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I have stunnel listening on port 80 and acting as a client connecting to Apache listening on port 443. Configuration is below. What I'm finding is that if I attempt to connect to localhost:80 the connection is fine but if I connect to 127.0.0.1:80

When I check Apache's logs it indicates that stunnel is using localhost as the SNI both times, but the HTTP request lists localhost in one case and 127.0.0.1 in another. Is it possible to tell stunnel to either use whatever is in the HTTP request or to somehow configure two clients each with different SNI values?

stunnel.conf:

debug = 7
options = NO_SSLv2

[xmlrpc-httpd]
client = yes
accept = 80
connect = 443

Apache error.log:

[error] Hostname localhost provided via SNI and hostname 127.0.0.1 provided via HTTP are different

Apache access.log:

"GET / HTTP/1.1" 200 2138 "-" "Wget/1.13.4 (linux-gnu)"
"GET / HTTP/1.1" 400 743 "-" "Wget/1.13.4 (linux-gnu)"

wget:

$wget -d localhost
---request begin---
GET / HTTP/1.1
User-Agent: Wget/1.13.4 (linux-gnu)
Accept: */*
Host: localhost
Connection: Keep-Alive

---request end---

$wget -d 127.0.0.1
---request begin---
GET / HTTP/1.1
User-Agent: Wget/1.13.4 (linux-gnu)
Accept: */*
Host: 127.0.0.1
Connection: Keep-Alive

---request end---

edit:

Apache Config

Nothing out of the ordinary, it's just a virtual host listening to 443

<VirtualHost *:443>
  • What does the virtualhost/SNI config look like - do you need SNI at all, if you're using localhost? – Shane Madden Oct 27 '13 at 6:46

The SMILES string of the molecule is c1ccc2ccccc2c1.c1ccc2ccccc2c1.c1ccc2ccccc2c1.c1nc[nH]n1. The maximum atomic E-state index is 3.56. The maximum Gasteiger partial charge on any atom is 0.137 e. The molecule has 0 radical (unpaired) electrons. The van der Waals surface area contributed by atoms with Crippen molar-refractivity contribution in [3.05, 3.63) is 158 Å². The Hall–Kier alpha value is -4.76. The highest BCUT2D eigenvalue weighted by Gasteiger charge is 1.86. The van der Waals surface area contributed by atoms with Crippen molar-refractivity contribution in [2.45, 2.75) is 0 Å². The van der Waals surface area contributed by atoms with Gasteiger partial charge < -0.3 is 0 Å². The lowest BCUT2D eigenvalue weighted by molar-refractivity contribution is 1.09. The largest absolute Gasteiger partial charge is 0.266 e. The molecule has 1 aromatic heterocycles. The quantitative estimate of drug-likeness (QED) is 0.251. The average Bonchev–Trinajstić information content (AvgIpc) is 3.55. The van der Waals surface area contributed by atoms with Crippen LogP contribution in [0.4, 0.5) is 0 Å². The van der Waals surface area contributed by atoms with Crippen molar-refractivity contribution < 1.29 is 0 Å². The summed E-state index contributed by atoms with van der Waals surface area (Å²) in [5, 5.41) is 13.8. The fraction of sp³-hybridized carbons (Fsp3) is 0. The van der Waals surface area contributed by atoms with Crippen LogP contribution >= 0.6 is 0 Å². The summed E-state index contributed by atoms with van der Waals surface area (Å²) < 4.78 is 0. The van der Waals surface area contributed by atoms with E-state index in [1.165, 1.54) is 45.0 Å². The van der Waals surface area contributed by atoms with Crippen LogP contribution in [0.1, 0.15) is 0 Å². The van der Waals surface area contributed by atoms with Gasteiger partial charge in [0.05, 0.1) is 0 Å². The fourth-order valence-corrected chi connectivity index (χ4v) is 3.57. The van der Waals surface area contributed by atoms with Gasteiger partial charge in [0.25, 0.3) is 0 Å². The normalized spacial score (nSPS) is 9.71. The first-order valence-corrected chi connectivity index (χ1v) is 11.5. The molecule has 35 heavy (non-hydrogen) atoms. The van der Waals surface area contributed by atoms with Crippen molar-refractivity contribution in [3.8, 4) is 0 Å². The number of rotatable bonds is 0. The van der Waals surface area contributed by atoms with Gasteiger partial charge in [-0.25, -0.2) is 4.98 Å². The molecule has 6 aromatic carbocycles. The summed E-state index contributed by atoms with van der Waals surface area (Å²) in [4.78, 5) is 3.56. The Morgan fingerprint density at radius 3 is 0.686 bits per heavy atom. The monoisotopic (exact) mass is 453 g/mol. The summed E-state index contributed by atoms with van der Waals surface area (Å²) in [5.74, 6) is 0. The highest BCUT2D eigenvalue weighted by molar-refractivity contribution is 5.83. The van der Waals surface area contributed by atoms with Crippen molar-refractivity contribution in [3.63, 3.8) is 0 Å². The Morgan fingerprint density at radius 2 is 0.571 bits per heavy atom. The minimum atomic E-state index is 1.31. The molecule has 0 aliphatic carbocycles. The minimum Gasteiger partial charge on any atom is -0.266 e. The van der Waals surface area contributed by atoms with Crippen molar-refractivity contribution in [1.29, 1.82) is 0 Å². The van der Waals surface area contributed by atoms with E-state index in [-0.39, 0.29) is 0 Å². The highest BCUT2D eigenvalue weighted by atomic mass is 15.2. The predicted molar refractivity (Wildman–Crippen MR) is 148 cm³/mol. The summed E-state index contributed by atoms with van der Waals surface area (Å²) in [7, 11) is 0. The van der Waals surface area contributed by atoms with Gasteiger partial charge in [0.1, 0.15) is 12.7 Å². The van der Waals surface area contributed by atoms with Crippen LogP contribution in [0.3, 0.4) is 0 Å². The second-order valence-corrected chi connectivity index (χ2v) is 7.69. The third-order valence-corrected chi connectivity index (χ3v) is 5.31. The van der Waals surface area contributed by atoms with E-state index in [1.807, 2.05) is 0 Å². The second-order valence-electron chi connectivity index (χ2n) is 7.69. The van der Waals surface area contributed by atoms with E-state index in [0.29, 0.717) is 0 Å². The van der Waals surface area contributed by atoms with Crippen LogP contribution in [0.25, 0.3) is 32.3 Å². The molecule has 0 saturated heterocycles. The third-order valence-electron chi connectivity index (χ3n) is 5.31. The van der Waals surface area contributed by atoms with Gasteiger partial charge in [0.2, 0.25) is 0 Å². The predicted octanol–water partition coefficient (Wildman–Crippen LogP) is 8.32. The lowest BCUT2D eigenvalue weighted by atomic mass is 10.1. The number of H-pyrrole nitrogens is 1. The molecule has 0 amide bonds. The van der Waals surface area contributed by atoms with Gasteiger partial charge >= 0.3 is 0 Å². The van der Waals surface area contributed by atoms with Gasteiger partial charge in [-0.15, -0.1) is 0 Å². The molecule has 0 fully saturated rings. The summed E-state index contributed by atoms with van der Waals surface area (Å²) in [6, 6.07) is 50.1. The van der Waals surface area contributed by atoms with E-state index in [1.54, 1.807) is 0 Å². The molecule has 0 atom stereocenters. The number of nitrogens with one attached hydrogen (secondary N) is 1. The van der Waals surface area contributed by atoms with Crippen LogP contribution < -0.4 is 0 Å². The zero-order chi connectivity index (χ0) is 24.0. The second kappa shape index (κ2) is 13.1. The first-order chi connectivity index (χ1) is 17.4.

• I don't actually need it, but there is a valid use case for it. – Huckle Oct 27 '13 at 6:52
  • I don't know of any way to get stunnel to read the incoming HTTP Host header and construct its SNI handshake based on that - but why not just have the client browser connect via SSL and send its own SNI? – Shane Madden Oct 27 '13 at 6:56
  • I have a client that is not ssl-aware, which is why I'm using stunnel in the first place. – Huckle Oct 27 '13 at 7:27
  • Did you find a solution? We're in the same situation, using stunnel to forward from Varnish to an SSL enabled backend. We're hitting the same SNI issue because we have multiple Host header values. – chmac Jan 13 '14 at 17:19
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It looks like you can force this with the client config item:

sni = server_name

http://www.stunnel.org/static/stunnel.html - Search for SNI

  • I can force it to one value or another, but it already defaults to only one value (localhost). The problem is that requests might be sent to multiple values (127.0.0.1, or any synonyms) – Huckle Oct 28 '13 at 0:13
  • Ah, gotcha. A Varnish or Apache HTTPD reverse proxy might be a better bet in this case to give you much more flexibility in normalizing and rewriting. – Paul Doom Oct 28 '13 at 4:10

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